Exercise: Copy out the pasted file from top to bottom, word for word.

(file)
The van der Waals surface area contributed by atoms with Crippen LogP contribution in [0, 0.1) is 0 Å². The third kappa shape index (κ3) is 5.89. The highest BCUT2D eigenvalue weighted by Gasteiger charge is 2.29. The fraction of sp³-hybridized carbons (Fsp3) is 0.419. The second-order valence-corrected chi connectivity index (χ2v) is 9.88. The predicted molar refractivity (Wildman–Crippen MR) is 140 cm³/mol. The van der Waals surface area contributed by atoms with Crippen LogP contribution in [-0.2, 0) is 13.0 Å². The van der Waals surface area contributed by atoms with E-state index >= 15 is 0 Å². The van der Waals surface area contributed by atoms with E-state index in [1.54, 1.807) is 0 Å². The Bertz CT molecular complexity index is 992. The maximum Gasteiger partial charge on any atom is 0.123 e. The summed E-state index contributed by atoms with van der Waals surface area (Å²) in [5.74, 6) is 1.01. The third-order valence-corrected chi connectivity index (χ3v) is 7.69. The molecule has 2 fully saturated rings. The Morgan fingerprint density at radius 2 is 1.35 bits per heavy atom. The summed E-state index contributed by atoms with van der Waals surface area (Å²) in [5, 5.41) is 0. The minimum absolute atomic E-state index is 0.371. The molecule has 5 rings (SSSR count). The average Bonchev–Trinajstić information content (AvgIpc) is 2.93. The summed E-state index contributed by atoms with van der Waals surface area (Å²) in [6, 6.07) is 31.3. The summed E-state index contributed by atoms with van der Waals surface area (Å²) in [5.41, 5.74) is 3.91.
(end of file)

The van der Waals surface area contributed by atoms with Crippen LogP contribution in [0, 0.1) is 0 Å². The third kappa shape index (κ3) is 5.89. The highest BCUT2D eigenvalue weighted by Gasteiger charge is 2.29. The fraction of sp³-hybridized carbons (Fsp3) is 0.419. The second-order valence-corrected chi connectivity index (χ2v) is 9.88. The predicted molar refractivity (Wildman–Crippen MR) is 140 cm³/mol. The van der Waals surface area contributed by atoms with Crippen LogP contribution in [-0.2, 0) is 13.0 Å². The van der Waals surface area contributed by atoms with E-state index >= 15 is 0 Å². The van der Waals surface area contributed by atoms with E-state index in [1.54, 1.807) is 0 Å². The Bertz CT molecular complexity index is 992. The maximum Gasteiger partial charge on any atom is 0.123 e. The summed E-state index contributed by atoms with van der Waals surface area (Å²) in [5.74, 6) is 1.01. The third-order valence-corrected chi connectivity index (χ3v) is 7.69. The molecule has 2 fully saturated rings. The Morgan fingerprint density at radius 2 is 1.35 bits per heavy atom. The summed E-state index contributed by atoms with van der Waals surface area (Å²) in [5, 5.41) is 0. The minimum absolute atomic E-state index is 0.371. The molecule has 5 rings (SSSR count). The average Bonchev–Trinajstić information content (AvgIpc) is 2.93. The summed E-state index contributed by atoms with van der Waals surface area (Å²) in [6, 6.07) is 31.3. The summed E-state index contributed by atoms with van der Waals surface area (Å²) in [5.41, 5.74) is 3.91.